Posted on: December 8, 2009

30 dessertsmore desserts

Last week Stephanie turned 30 & her statement/wish was : 30 candles, 30 desserts! About 50 people gathered at a rented “Gîte Rural Municipal” —that is a self catering cottage— in Aventignan, a small village of 135 dwellers in the foothills of the Pyrenees. The birthday girl had handled announcements, decorations, games & music. Christine, the mother & also my brother’s companion, who was a restaurant owner and cook for many years, handled all the shopping & cooking with the skilled assistance of her older daughter, Magali. Before getting into the dessert list let me give you the menu of the prandium.

The gathering started around noon with a 2 hours “apéritif” (that is cocktail hour), where mini patés en croûte, slices of dry salami, Spanish ham, peanuts, dried corn kernels and olives accompanied a stiff fruit punch and an equally stiff sangria. The cocktails were the mischievous oeuvre of Magali.

I was really happy to go help in the kitchen in order to avoid getting plastered before sitting at the table! I helped slice the delicious “Terrine de Foie Gras” that Christine had made from scratch a few days before & I dressed the mixed green. At 2:30 pm a cute thank you speech by the birthday girl gave us permission to dive into our foie gras plate. This was paired with a Tariquet: première grives wine. I am not a big fan of sweet white wines in general, but I must say that I really enjoy this late grape from Gascony. This is what the producer has to say about it & I beleive it is available in the U.S:

Gascony, Bas-Armagnac Grown, produced and bottled by Domaine du Tariquet.

Gros Manseng and other late-harvest regional grape varieties

Serving suggestion:
Serve chilled, as an aperitif or with a meal. Excellent with foie gras, white meat or soft cheese.

Tasting notes:
Les premières grives, sheer pleasure!
In Gascony, the onset of winter heralds the arrival of the first thrushes (‘premières grives’), eager for their share of the season’s pickings. Harvested in late autumn, mature grapes packed with sweetness and pleasure produce an elegant wine, with fine typicity. Great fullness on the palate, with delicious tropical flavours, sustained by freshness. Balanced sweetness leads to fresh grapes on the finish – an instant delight.

Jean & Renée Peyrafitte
My parents: Jean Peyrafitte (87) Renée Peyrafitte (80)!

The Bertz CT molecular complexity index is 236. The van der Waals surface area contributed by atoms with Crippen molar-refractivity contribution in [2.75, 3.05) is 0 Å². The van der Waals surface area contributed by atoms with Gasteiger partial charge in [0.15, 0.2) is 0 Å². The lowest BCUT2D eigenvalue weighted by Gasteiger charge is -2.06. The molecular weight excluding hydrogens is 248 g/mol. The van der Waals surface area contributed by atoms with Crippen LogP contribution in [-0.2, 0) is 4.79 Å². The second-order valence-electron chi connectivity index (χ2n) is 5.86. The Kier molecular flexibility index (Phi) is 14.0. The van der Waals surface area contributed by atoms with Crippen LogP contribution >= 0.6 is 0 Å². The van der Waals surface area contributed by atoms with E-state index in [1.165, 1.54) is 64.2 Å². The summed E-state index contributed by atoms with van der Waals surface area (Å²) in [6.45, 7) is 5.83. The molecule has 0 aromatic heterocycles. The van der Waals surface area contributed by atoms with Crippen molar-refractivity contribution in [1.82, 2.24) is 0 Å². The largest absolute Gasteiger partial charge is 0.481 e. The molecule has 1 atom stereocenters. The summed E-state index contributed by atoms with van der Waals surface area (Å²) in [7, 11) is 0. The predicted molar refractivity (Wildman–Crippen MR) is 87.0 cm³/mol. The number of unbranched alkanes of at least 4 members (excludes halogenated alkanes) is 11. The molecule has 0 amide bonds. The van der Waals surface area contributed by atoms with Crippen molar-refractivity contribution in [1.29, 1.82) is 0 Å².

Now back to the kitchen to slice the rare roast beef while the rest of the crew was setting up gratins dauphinois & flan de courgettes (zucchini flan). All very tasty. A plate of generic cheese was passed on for the form but everyone was on their starting blocks to get to the dessert buffet. Even my dad who usually doesn’t eat dessert had 4 of them, 1 éclair au chocolat, 1 mousse au chocolat, a few spoons of crème Anglaise, a slice of Barroussaise. My mother refused to confess what she had.  I had 4 small servings: 1/2 chocolate éclair, a few spoons of crème Anglaise with a thin sliver of Kouggloff, ½ slice of tarte Barroussaise.
Does that say that abundance might leads to excess? Oui!

Stephanie, the birthday girl & Pierre Peyrafitte, my brother

This is the list of desserts and thank you Stephanie for inviting me and providing the list:

1.  Russe
2.  Millefeuille
3.  Eclairs au chocolat
4.  Banofee
5.  Baroussaise —my mother’s: puff pastry dough with almond flavored custard & meringue on  top
6.   Ile flottante
7.   Fromage blanc et ses coulis
8.   Salade de fruits frais
9.   Fondant au chocolat
10. Tiramisu fruits rouges
11.  Cake banane chocolat
12.  Croustade aux pommes
13.  Gratin de litchis
14.  Tarte aux pommes
15.  Mousse de framboises
16.  Cookies
17.  Mousse au chocolat
18.  Riz au lait au fraises Tagada
19.  Flan
20.  Gateau aux framboises
21.  Kougelholf
22.  Strussel
23.  Gâteau chocolat framboises
24.  Profiteroles
25.  Eclairs au café
26.  Panna cotta
27.  Millasette
28.  Nems aux framboises et chocolat blanc
29.  Tarte à la praline  rose
30.  Gratin d’ananas

And to conclude voilà les pictures of the event.

3 thoughts on “30 Candles, 30 Desserts!

  1. Tariquet is, in fact, available in the US. I’m not usually a fan of anything that isn’t dark red, earthy, dry, and spicy. But Tariquet was perfect in early autumn with prosciutto-wrapped melon, grilled mahi mahi, and summer vegetables.

    I always get so inspired by your blog. I haven’t decided on what to make for dinner tonight, but I can almost guarantee one of these desserts will make its way onto my table… Thanks for being such an inspiration!!

    Merci beaucoup!

  2. What a wonderful treat! I love sweet white wines and agree that they are a perfect accompaniment to foie gras – I like Montbazillac with a good liver pate. But, I’ve never had a Tariquet and will look for one for this holiday season; I’ve got lots of liver, too!

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